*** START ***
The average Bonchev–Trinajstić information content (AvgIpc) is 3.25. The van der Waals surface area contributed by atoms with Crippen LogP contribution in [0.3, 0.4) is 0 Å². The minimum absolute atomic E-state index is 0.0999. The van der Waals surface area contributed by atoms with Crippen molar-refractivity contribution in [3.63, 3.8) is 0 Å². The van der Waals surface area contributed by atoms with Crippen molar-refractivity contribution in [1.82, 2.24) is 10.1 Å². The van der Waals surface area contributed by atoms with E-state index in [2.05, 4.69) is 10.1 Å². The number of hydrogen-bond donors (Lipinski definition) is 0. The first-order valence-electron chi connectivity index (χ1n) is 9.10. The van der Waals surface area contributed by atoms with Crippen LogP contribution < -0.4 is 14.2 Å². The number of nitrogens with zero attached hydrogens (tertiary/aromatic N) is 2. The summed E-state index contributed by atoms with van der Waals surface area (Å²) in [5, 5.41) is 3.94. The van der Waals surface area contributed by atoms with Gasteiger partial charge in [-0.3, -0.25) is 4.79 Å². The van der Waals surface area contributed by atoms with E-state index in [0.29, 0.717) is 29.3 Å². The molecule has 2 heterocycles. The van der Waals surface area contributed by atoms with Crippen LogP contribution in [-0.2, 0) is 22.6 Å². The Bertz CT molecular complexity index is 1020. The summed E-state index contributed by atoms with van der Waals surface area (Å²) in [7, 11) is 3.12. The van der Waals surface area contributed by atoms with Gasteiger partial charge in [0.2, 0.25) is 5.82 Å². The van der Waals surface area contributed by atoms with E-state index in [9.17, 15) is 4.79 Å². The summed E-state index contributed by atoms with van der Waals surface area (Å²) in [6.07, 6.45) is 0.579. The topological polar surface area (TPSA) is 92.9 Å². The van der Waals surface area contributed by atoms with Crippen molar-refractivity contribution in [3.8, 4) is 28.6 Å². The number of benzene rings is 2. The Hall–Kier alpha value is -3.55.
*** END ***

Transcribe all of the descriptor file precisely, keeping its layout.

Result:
The average Bonchev–Trinajstić information content (AvgIpc) is 3.25. The van der Waals surface area contributed by atoms with Crippen LogP contribution in [0.3, 0.4) is 0 Å². The minimum absolute atomic E-state index is 0.0999. The van der Waals surface area contributed by atoms with Crippen molar-refractivity contribution in [3.63, 3.8) is 0 Å². The van der Waals surface area contributed by atoms with Crippen molar-refractivity contribution in [1.82, 2.24) is 10.1 Å². The van der Waals surface area contributed by atoms with E-state index in [2.05, 4.69) is 10.1 Å². The number of hydrogen-bond donors (Lipinski definition) is 0. The first-order valence-electron chi connectivity index (χ1n) is 9.10. The van der Waals surface area contributed by atoms with Crippen LogP contribution < -0.4 is 14.2 Å². The number of nitrogens with zero attached hydrogens (tertiary/aromatic N) is 2. The summed E-state index contributed by atoms with van der Waals surface area (Å²) in [5, 5.41) is 3.94. The van der Waals surface area contributed by atoms with Gasteiger partial charge in [-0.3, -0.25) is 4.79 Å². The van der Waals surface area contributed by atoms with E-state index in [0.29, 0.717) is 29.3 Å². The molecule has 2 heterocycles. The van der Waals surface area contributed by atoms with Crippen LogP contribution in [-0.2, 0) is 22.6 Å². The Bertz CT molecular complexity index is 1020. The summed E-state index contributed by atoms with van der Waals surface area (Å²) in [7, 11) is 3.12. The van der Waals surface area contributed by atoms with Gasteiger partial charge in [0.2, 0.25) is 5.82 Å². The van der Waals surface area contributed by atoms with E-state index in [9.17, 15) is 4.79 Å². The summed E-state index contributed by atoms with van der Waals surface area (Å²) in [6.07, 6.45) is 0.579. The topological polar surface area (TPSA) is 92.9 Å². The van der Waals surface area contributed by atoms with Crippen molar-refractivity contribution in [3.8, 4) is 28.6 Å². The number of benzene rings is 2. The Hall–Kier alpha value is -3.55.